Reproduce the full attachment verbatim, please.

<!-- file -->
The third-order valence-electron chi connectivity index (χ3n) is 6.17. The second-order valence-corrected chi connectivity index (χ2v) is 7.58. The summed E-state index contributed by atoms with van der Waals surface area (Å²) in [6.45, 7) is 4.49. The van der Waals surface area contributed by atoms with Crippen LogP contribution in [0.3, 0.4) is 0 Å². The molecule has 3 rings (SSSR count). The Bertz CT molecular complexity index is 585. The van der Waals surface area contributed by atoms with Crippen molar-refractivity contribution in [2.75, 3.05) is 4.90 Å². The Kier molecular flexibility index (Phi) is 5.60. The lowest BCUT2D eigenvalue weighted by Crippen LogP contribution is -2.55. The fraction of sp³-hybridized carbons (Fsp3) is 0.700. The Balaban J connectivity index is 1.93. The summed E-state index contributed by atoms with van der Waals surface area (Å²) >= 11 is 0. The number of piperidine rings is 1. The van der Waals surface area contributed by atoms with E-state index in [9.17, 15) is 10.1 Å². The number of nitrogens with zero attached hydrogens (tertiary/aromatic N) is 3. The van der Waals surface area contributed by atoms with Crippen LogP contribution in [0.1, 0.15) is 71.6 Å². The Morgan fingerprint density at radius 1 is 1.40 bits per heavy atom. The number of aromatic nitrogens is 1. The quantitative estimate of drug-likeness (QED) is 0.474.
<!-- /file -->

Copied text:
The third-order valence-electron chi connectivity index (χ3n) is 6.17. The second-order valence-corrected chi connectivity index (χ2v) is 7.58. The summed E-state index contributed by atoms with van der Waals surface area (Å²) in [6.45, 7) is 4.49. The van der Waals surface area contributed by atoms with Crippen LogP contribution in [0.3, 0.4) is 0 Å². The molecule has 3 rings (SSSR count). The Bertz CT molecular complexity index is 585. The van der Waals surface area contributed by atoms with Crippen molar-refractivity contribution in [2.75, 3.05) is 4.90 Å². The Kier molecular flexibility index (Phi) is 5.60. The lowest BCUT2D eigenvalue weighted by Crippen LogP contribution is -2.55. The fraction of sp³-hybridized carbons (Fsp3) is 0.700. The Balaban J connectivity index is 1.93. The summed E-state index contributed by atoms with van der Waals surface area (Å²) >= 11 is 0. The number of piperidine rings is 1. The van der Waals surface area contributed by atoms with E-state index in [9.17, 15) is 10.1 Å². The number of nitrogens with zero attached hydrogens (tertiary/aromatic N) is 3. The van der Waals surface area contributed by atoms with Crippen LogP contribution in [0.1, 0.15) is 71.6 Å². The Morgan fingerprint density at radius 1 is 1.40 bits per heavy atom. The number of aromatic nitrogens is 1. The quantitative estimate of drug-likeness (QED) is 0.474.